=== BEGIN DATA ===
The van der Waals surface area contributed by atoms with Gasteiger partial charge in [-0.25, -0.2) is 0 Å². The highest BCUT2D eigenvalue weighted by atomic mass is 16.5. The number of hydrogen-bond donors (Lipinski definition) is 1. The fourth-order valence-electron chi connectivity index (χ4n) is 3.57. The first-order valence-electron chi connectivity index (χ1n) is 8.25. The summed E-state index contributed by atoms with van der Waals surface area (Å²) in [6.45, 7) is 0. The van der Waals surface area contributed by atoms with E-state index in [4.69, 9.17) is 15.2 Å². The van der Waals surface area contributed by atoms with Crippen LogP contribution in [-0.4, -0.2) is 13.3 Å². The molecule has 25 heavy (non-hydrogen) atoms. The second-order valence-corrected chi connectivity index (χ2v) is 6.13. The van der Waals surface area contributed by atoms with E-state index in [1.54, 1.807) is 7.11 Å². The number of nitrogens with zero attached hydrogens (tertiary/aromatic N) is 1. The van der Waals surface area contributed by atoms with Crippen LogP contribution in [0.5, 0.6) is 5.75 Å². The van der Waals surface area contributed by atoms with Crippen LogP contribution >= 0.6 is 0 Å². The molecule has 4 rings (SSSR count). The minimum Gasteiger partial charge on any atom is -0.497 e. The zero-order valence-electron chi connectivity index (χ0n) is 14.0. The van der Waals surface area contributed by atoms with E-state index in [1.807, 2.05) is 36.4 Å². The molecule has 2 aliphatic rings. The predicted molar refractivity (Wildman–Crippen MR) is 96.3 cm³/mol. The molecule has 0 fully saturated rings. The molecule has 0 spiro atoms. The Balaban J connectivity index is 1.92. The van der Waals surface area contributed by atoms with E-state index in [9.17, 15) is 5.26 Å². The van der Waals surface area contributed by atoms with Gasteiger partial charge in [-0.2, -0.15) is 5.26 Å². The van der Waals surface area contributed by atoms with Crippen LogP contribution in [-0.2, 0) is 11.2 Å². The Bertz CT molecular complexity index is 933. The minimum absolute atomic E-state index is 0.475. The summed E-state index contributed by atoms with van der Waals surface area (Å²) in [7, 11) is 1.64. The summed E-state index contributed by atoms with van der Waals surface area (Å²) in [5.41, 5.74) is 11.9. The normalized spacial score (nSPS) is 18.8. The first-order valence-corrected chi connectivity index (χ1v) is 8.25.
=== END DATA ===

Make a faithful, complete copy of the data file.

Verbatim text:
The van der Waals surface area contributed by atoms with Gasteiger partial charge in [-0.25, -0.2) is 0 Å². The highest BCUT2D eigenvalue weighted by atomic mass is 16.5. The number of hydrogen-bond donors (Lipinski definition) is 1. The fourth-order valence-electron chi connectivity index (χ4n) is 3.57. The first-order valence-electron chi connectivity index (χ1n) is 8.25. The summed E-state index contributed by atoms with van der Waals surface area (Å²) in [6.45, 7) is 0. The van der Waals surface area contributed by atoms with E-state index in [4.69, 9.17) is 15.2 Å². The van der Waals surface area contributed by atoms with Crippen LogP contribution in [-0.4, -0.2) is 13.3 Å². The molecule has 25 heavy (non-hydrogen) atoms. The second-order valence-corrected chi connectivity index (χ2v) is 6.13. The van der Waals surface area contributed by atoms with E-state index in [1.54, 1.807) is 7.11 Å². The number of nitrogens with zero attached hydrogens (tertiary/aromatic N) is 1. The van der Waals surface area contributed by atoms with Crippen LogP contribution in [0.5, 0.6) is 5.75 Å². The van der Waals surface area contributed by atoms with Crippen LogP contribution >= 0.6 is 0 Å². The molecule has 4 rings (SSSR count). The minimum Gasteiger partial charge on any atom is -0.497 e. The zero-order valence-electron chi connectivity index (χ0n) is 14.0. The van der Waals surface area contributed by atoms with E-state index in [1.807, 2.05) is 36.4 Å². The molecule has 2 aliphatic rings. The predicted molar refractivity (Wildman–Crippen MR) is 96.3 cm³/mol. The molecule has 0 fully saturated rings. The molecule has 0 spiro atoms. The Balaban J connectivity index is 1.92. The van der Waals surface area contributed by atoms with E-state index in [9.17, 15) is 5.26 Å². The van der Waals surface area contributed by atoms with Gasteiger partial charge in [-0.2, -0.15) is 5.26 Å². The van der Waals surface area contributed by atoms with Crippen LogP contribution in [-0.2, 0) is 11.2 Å². The Bertz CT molecular complexity index is 933. The minimum absolute atomic E-state index is 0.475. The summed E-state index contributed by atoms with van der Waals surface area (Å²) in [7, 11) is 1.64. The summed E-state index contributed by atoms with van der Waals surface area (Å²) in [5.41, 5.74) is 11.9. The normalized spacial score (nSPS) is 18.8. The first-order valence-corrected chi connectivity index (χ1v) is 8.25.